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Variations on Euclid [1938]

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Film Identifier: F.2011-05-0022a
Run Time
0h 4m 24s
Date Produced
"Variations on Euclid" is a ballet choreographed by Ruth Page.  It premiered as "Expanding Universe" on November 2, 1932 at Festival Hall, Agricultural College in Fargo, North Dakota.  It re-premiered as "Variations on Euclid" on January 16, 1933 at the Loyola Community Theater in Chicago.  The ballet is part of a larger collaboration with artist Isamu Noguchi, who designed the "sac" dress at the center of the ballet and created a sculpture based on the image of Page in said dress: "Miss Expanding Universe," 1932.

This film appears to represent a 1938 recording of the ballet, though container notes on a duplicate copy suggest it may also have been filmed in 1950/1951 for submission to NBC.
The film opens with a shot of a closed curtain covered with eyeball-like abstract designs.  It opens to reveal three female dancers posed onstage, one at center wearing a "sac" and one on each side of her (the "branches"), swinging long sticks as the center dancer moves in the sac.  The backdrop is a series of variously colored rectangles.  As they all dance, four more dancers who have been lying on the ground (the "ropes") begin to flex their bodies, such that the ropes attached to them are pulled taught at angles with each other.  While the branches remain standing and manipulate their sticks, the sac dancer writhes on the ground.  The then stands and the branches dance more actively, eventually moving to stage right together while the ropes rise and begin moving as well.  The sac dancer kneels on the ground as geometric designs unfold on the bodies of those around her, with the rope dancers in particular bourréeing en pointe.  She lays down again as the branches bourrée in front of her, only to rise again and move in ways reminiscent of Noguchi's sculpture.  As she moves around more quickly, the ropes bourrée a circle and the branches bend down in place on stage left.  Then, the sac dancer joins the ropes for an ensemble dance while the branches move their sticks sharply to various angles and positions.  Soon afterwards, all strike a final pose and the curtains close.  The film fades to black and ends there.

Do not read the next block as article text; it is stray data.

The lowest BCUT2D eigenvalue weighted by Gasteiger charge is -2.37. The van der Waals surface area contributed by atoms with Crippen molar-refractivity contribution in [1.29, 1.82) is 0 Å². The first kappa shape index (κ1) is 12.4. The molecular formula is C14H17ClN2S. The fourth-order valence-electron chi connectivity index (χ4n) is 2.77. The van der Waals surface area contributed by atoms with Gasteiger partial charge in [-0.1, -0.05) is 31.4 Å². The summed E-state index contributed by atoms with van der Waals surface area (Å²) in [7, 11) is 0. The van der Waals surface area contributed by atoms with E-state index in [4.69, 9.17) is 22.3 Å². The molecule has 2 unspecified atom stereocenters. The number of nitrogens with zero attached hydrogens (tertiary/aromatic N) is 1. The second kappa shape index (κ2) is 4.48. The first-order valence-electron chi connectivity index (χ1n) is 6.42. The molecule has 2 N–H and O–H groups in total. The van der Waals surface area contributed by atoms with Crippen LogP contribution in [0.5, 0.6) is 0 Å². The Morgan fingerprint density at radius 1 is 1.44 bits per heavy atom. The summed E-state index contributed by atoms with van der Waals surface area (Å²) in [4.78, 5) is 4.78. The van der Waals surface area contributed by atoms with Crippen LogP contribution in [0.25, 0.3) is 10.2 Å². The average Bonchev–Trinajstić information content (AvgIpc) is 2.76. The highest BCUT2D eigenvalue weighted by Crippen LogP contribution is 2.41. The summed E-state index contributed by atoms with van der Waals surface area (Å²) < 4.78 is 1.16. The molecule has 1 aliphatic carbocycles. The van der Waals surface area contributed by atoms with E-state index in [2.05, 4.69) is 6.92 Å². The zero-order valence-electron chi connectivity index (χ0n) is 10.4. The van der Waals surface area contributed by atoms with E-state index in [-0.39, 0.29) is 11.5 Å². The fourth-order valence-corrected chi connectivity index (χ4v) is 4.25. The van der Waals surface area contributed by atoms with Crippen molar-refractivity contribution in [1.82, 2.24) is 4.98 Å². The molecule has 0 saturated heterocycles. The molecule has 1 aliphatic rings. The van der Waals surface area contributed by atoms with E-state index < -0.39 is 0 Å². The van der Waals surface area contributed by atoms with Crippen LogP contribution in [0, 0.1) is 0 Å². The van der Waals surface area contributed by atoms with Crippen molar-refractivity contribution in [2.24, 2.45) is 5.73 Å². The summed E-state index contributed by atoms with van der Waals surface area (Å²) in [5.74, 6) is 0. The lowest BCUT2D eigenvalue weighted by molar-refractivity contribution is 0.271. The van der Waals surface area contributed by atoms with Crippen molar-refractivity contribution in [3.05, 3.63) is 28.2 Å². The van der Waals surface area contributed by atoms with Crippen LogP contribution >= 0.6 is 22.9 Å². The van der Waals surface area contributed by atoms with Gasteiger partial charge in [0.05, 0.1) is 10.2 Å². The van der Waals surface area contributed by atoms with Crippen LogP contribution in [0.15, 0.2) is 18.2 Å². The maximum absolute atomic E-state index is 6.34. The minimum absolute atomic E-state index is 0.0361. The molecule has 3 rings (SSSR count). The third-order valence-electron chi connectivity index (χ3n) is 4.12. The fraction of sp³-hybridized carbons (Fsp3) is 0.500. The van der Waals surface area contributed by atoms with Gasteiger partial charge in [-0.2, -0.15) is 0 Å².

Additional Credits
Page, Ruth (is choreographer)